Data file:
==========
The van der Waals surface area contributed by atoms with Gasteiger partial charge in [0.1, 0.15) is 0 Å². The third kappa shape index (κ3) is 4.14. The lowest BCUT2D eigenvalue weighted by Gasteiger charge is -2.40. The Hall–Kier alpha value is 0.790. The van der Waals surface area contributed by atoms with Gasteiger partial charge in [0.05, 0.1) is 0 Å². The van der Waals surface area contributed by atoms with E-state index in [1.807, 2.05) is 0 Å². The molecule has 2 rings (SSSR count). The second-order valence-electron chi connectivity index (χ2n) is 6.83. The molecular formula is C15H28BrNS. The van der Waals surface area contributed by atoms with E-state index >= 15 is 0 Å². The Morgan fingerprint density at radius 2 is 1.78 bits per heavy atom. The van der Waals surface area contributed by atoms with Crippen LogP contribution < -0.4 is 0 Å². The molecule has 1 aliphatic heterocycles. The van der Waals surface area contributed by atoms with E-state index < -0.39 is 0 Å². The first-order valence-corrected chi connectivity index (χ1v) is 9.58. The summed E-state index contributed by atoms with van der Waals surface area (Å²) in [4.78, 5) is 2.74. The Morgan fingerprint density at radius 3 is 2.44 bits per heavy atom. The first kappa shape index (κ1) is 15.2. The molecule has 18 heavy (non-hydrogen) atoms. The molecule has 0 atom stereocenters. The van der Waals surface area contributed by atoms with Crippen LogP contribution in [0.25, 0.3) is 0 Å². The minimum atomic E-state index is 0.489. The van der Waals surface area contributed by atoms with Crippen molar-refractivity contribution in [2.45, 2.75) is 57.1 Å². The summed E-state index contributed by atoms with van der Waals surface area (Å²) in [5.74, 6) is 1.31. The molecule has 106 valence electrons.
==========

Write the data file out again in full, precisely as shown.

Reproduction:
The van der Waals surface area contributed by atoms with Gasteiger partial charge in [0.1, 0.15) is 0 Å². The third kappa shape index (κ3) is 4.14. The lowest BCUT2D eigenvalue weighted by Gasteiger charge is -2.40. The Hall–Kier alpha value is 0.790. The van der Waals surface area contributed by atoms with Gasteiger partial charge in [0.05, 0.1) is 0 Å². The van der Waals surface area contributed by atoms with E-state index in [1.807, 2.05) is 0 Å². The molecule has 2 rings (SSSR count). The second-order valence-electron chi connectivity index (χ2n) is 6.83. The molecular formula is C15H28BrNS. The van der Waals surface area contributed by atoms with E-state index >= 15 is 0 Å². The Morgan fingerprint density at radius 2 is 1.78 bits per heavy atom. The van der Waals surface area contributed by atoms with Crippen LogP contribution < -0.4 is 0 Å². The molecule has 1 aliphatic heterocycles. The van der Waals surface area contributed by atoms with E-state index < -0.39 is 0 Å². The first-order valence-corrected chi connectivity index (χ1v) is 9.58. The summed E-state index contributed by atoms with van der Waals surface area (Å²) in [4.78, 5) is 2.74. The Morgan fingerprint density at radius 3 is 2.44 bits per heavy atom. The first kappa shape index (κ1) is 15.2. The molecule has 18 heavy (non-hydrogen) atoms. The molecule has 0 atom stereocenters. The van der Waals surface area contributed by atoms with Crippen LogP contribution in [0.25, 0.3) is 0 Å². The minimum atomic E-state index is 0.489. The van der Waals surface area contributed by atoms with Crippen molar-refractivity contribution in [2.45, 2.75) is 57.1 Å². The summed E-state index contributed by atoms with van der Waals surface area (Å²) in [5.74, 6) is 1.31. The molecule has 106 valence electrons.